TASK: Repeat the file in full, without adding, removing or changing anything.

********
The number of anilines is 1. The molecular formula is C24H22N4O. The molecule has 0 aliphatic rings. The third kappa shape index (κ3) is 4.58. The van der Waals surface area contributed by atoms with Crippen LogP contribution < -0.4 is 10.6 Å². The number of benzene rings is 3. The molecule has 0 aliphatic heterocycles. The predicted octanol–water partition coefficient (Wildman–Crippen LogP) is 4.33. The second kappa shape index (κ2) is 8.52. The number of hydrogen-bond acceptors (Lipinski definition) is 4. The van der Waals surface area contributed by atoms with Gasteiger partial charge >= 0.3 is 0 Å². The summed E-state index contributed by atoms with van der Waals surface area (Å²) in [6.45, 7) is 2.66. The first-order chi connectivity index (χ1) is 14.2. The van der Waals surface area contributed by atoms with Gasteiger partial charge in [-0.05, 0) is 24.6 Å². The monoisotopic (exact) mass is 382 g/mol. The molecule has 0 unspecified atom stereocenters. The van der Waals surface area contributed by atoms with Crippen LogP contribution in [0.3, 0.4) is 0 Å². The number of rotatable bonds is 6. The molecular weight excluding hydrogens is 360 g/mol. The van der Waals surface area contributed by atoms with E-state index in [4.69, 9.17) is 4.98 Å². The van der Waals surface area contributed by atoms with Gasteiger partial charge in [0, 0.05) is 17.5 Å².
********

The number of anilines is 1. The molecular formula is C24H22N4O. The molecule has 0 aliphatic rings. The third kappa shape index (κ3) is 4.58. The van der Waals surface area contributed by atoms with Crippen LogP contribution < -0.4 is 10.6 Å². The number of benzene rings is 3. The molecule has 0 aliphatic heterocycles. The predicted octanol–water partition coefficient (Wildman–Crippen LogP) is 4.33. The second kappa shape index (κ2) is 8.52. The number of hydrogen-bond acceptors (Lipinski definition) is 4. The van der Waals surface area contributed by atoms with Gasteiger partial charge >= 0.3 is 0 Å². The summed E-state index contributed by atoms with van der Waals surface area (Å²) in [6.45, 7) is 2.66. The first-order chi connectivity index (χ1) is 14.2. The van der Waals surface area contributed by atoms with Gasteiger partial charge in [-0.05, 0) is 24.6 Å². The monoisotopic (exact) mass is 382 g/mol. The molecule has 0 unspecified atom stereocenters. The van der Waals surface area contributed by atoms with Crippen LogP contribution in [0.3, 0.4) is 0 Å². The number of rotatable bonds is 6. The molecular weight excluding hydrogens is 360 g/mol. The van der Waals surface area contributed by atoms with E-state index in [4.69, 9.17) is 4.98 Å². The van der Waals surface area contributed by atoms with Gasteiger partial charge in [0, 0.05) is 17.5 Å².